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Dietary macronutrients and food consumption as determinants of long-term weight change in adult populations: a systematic literature review  [cached]
Mikael Fogelholm,Sigmund Anderssen,Ingibj?rg Gunnarsdottir,Marjaana Lahti-Koski
Food & Nutrition Research , 2012, DOI: 10.3402/fnr.v56i0.19103
Abstract: This systematic literature review examined the role of dietary macronutrient composition, food consumption and dietary patterns in predicting weight or waist circumference (WC) change, with and without prior weight reduction. The literature search covered year 2000 and onwards. Prospective cohort studies, case–control studies and interventions were included. The studies had adult (18–70 y), mostly Caucasian participants. Out of a total of 1,517 abstracts, 119 full papers were identified as potentially relevant. After a careful scrutiny, 50 papers were quality graded as A (highest), B or C. Forty-three papers with grading A or B were included in evidence grading, which was done separately for all exposure-outcome combinations. The grade of evidence was classified as convincing, probable, suggestive or no conclusion. We found probable evidence for high intake of dietary fibre and nuts predicting less weight gain, and for high intake of meat in predicting more weight gain. Suggestive evidence was found for a protective role against increasing weight from whole grains, cereal fibre, high-fat dairy products and high scores in an index describing a prudent dietary pattern. Likewise, there was suggestive evidence for both fibre and fruit intake in protection against larger increases in WC. Also suggestive evidence was found for high intake of refined grains, and sweets and desserts in predicting more weight gain, and for refined (white) bread and high energy density in predicting larger increases in WC. The results suggested that the proportion of macronutrients in the diet was not important in predicting changes in weight or WC. In contrast, plenty of fibre-rich foods and dairy products, and less refined grains, meat and sugar-rich foods and drinks were associated with less weight gain in prospective cohort studies. The results on the role of dietary macronutrient composition in prevention of weight regain (after prior weight loss) were inconclusive.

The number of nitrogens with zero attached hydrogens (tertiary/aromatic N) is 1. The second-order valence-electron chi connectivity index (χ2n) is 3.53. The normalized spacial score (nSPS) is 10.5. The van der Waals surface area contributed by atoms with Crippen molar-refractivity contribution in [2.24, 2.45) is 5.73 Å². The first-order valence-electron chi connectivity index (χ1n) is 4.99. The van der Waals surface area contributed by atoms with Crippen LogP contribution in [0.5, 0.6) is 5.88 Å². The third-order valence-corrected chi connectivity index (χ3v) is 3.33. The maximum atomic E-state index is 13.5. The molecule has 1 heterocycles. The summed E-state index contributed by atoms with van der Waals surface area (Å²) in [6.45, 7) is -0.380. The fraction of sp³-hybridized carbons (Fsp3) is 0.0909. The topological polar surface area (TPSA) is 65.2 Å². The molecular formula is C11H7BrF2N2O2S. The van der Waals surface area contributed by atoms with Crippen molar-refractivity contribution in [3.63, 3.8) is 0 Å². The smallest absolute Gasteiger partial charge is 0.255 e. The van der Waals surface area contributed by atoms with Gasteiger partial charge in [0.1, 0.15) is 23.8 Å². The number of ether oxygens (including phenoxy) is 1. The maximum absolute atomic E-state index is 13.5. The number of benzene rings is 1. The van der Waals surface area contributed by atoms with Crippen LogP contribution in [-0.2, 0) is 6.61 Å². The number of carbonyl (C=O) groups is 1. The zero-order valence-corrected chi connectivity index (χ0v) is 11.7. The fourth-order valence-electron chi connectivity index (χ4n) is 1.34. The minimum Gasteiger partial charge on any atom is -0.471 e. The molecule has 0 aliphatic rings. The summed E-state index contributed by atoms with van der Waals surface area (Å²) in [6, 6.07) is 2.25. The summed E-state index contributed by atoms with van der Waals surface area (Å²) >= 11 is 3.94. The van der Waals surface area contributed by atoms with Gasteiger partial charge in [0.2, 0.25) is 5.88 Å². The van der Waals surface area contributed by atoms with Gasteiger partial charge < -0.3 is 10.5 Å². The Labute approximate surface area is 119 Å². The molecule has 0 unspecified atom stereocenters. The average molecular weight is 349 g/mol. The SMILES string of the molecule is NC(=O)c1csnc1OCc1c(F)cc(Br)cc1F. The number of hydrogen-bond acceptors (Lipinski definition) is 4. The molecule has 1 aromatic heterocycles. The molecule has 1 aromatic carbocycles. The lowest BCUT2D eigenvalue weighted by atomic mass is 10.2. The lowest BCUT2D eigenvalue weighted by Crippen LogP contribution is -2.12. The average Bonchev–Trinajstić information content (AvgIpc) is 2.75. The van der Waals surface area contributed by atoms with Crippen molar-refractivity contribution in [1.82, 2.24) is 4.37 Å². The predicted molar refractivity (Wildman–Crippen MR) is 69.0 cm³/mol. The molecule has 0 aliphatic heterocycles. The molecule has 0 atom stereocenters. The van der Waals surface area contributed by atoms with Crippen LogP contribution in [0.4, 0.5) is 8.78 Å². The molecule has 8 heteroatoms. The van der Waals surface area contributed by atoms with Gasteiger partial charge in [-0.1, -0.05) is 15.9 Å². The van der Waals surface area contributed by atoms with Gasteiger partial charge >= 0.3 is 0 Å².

Partial Chemical Characterization of Immunomodulatory Polysaccharides from Plantago palmata Hook. f. s. Leaves  [PDF]
Gabriel Biringanine,Moustapha Ouedraogo,Bernard Vray,Anne Berit Samuelsen,Pierre Duez
International Journal of Carbohydrate Chemistry , 2012, DOI: 10.1155/2012/458456